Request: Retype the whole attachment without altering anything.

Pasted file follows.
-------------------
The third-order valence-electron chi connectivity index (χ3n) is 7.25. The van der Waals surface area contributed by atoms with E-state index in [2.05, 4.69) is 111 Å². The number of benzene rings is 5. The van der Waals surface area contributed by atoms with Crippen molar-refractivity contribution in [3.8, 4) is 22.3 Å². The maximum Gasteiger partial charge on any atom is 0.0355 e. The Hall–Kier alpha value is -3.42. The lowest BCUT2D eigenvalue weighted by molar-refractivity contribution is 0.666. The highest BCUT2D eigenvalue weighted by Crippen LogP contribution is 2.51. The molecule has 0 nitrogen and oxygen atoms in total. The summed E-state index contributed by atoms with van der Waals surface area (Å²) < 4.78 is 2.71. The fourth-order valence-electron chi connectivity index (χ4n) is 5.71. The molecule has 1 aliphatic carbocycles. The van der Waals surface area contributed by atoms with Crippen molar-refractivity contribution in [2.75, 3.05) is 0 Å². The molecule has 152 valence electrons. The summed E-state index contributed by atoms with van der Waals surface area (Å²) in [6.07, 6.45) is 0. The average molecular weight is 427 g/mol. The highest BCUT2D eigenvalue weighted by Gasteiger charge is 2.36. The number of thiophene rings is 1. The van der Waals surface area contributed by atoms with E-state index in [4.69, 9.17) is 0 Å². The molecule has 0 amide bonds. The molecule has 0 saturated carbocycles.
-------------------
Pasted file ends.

The third-order valence-electron chi connectivity index (χ3n) is 7.25. The van der Waals surface area contributed by atoms with E-state index in [2.05, 4.69) is 111 Å². The number of benzene rings is 5. The van der Waals surface area contributed by atoms with Crippen molar-refractivity contribution in [3.8, 4) is 22.3 Å². The maximum Gasteiger partial charge on any atom is 0.0355 e. The Hall–Kier alpha value is -3.42. The lowest BCUT2D eigenvalue weighted by molar-refractivity contribution is 0.666. The highest BCUT2D eigenvalue weighted by Crippen LogP contribution is 2.51. The molecule has 0 nitrogen and oxygen atoms in total. The summed E-state index contributed by atoms with van der Waals surface area (Å²) < 4.78 is 2.71. The fourth-order valence-electron chi connectivity index (χ4n) is 5.71. The molecule has 1 aliphatic carbocycles. The van der Waals surface area contributed by atoms with Crippen molar-refractivity contribution in [2.75, 3.05) is 0 Å². The molecule has 152 valence electrons. The summed E-state index contributed by atoms with van der Waals surface area (Å²) in [6.07, 6.45) is 0. The average molecular weight is 427 g/mol. The highest BCUT2D eigenvalue weighted by Gasteiger charge is 2.36. The number of thiophene rings is 1. The van der Waals surface area contributed by atoms with E-state index in [4.69, 9.17) is 0 Å². The molecule has 0 amide bonds. The molecule has 0 saturated carbocycles.